When someone shows you who they are, believe them the first time. ~ Maya Angelou
That goes for institutions as well as people. When a person or an institution reveals something that makes you think, “That can’t possibly be true,” don’t think that if you overlook it, the truth will go away. It won’t.
I’d like to apply this insight to the way our government treated Lee Oswald. Lee’s mother, Margeurite Oswald, was right when she declared that her son died in the service of his country. The people who betrayed him, however, made him a scapegoat, and scapegoats have no one to speak for them at the time of their ostracism. They are completely alone, and no one helps them.
Lee Oswald shortly after his arrest
The more you learn about Oswald, the more you understand why he looks the way he does in the photographs taken after his arrest on November 22, 1963. In particular, you come to understand the shape and expression of his lips, interpreted at the time as a smirk.
Lee Oswald handcuffed
The more you look in to Kennedy’s murder, the more you hear the argument, “If all those conspiracy theories were correct, someone would have talked. Where are they?” Actually, the answer to that question is rather complicated. The simple answer for our present purpose is that people have talked. Sometimes we don’t care to hear their voices. Often, they suffer ostracism and even death in the same way that Oswald did.
One person who waited forty-five years to tell her story, and Lee’s story, is Judyth Vary Baker. She worked with David Ferrie, Mary Sherman, and Lee Oswald in New Orleans during the summer of 1963. In a year, every member of that foursome was dead except for Judyth Vary. We are lucky she survived, for the memoir she published in 2008 tells a story that no one else could tell. Her story explains Oswald’s fate. It exonerates him, and shows how he found himself accused of murdering the president on November 22, 1963.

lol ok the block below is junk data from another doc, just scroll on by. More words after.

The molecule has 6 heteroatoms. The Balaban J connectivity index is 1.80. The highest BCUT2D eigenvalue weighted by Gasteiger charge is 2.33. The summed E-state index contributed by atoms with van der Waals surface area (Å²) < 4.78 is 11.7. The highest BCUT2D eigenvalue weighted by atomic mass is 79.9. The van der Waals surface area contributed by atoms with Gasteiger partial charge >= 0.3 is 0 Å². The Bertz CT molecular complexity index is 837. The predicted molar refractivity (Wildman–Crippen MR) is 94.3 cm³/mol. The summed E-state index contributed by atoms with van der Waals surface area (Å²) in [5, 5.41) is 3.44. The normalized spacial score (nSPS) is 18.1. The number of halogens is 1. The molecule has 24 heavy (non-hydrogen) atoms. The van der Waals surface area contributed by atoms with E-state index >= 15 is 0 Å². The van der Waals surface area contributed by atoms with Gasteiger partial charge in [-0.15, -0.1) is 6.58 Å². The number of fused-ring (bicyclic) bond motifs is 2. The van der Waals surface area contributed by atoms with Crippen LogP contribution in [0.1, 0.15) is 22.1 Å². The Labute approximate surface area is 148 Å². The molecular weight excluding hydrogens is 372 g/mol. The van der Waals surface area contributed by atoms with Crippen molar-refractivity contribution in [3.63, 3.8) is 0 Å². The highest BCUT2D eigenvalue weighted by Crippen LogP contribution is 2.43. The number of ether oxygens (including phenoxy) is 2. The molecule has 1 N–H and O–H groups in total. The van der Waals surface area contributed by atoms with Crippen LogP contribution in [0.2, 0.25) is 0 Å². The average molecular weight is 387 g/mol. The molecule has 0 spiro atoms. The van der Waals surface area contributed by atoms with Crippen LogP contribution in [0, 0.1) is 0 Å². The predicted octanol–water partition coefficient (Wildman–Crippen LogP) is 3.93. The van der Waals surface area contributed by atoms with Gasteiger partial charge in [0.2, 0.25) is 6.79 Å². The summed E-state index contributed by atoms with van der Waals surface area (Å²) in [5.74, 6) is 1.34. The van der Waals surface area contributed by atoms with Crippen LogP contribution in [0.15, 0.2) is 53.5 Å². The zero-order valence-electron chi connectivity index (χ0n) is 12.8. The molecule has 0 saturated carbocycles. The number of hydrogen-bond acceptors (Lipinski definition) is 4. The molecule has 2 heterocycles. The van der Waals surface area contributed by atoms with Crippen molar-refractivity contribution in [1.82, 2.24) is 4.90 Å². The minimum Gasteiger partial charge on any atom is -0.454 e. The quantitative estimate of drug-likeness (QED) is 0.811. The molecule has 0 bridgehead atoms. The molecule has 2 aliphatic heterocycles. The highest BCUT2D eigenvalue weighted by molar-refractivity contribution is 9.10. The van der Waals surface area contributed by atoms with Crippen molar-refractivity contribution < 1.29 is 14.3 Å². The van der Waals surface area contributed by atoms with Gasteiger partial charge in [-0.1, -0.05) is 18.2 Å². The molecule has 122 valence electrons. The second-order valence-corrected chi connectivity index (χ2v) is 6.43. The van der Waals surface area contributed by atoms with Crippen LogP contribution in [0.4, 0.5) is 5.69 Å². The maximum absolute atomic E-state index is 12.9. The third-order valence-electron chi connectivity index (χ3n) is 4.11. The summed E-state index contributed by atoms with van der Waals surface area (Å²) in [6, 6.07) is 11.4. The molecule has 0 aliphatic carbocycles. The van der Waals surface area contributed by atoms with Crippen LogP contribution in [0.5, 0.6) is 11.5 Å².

Judyth Vary Baker as a high school student
The title of Vary’s book is Me and Lee. Get past the cover as quickly as you can. The cover designer does not show much respect for the author, I’ll say that. The cover suggests you are about to read a roman a clef, whereas the memoir’s content contains a lot more. Vary explains, by virtue of her detailed account of Oswald and his work, why Oswald could not have been the president’s assassin. She also explains how Oswald found himself in a position where the Dallas police and the FBI could accuse him of the murder.
By late July 1963, Oswald foresaw that he would be whacked, just as Ferrie and Sherman were. He did not know how or when it would happen, but he knew he was vulnerable. He worked for both the CIA and the FBI, but he could not trust anyone in either of those organizations. When the Dallas police arrested him on Friday afternoon, November 22, the arrest did not come as a surprise to him. He cried, “This is it!” as police pulled him from his seat.
Imagine what Oswald’s experience was like during the forty-eight hours between his apprehension on November 22, and his murder on November 24. Interrogated during the night and day, beaten about the face and anywhere else the Dallas police wanted to make their mark, paraded in front of journalists as the most hated man on the planet, friendless and without counsel, Oswald had to operate on his own, and suffer unbidden infamy without assistance.
Once you learn that Oswald worked for the CIA and FBI, and learn what he did for them, so many puzzles related to Kennedy’s assassination resolve themselves. Government’s account of the crime explains nothing. Vary’s description of Oswald demonstrates what kind of a person he was. Most assuredly, he was a patriot. He was not a lone nut.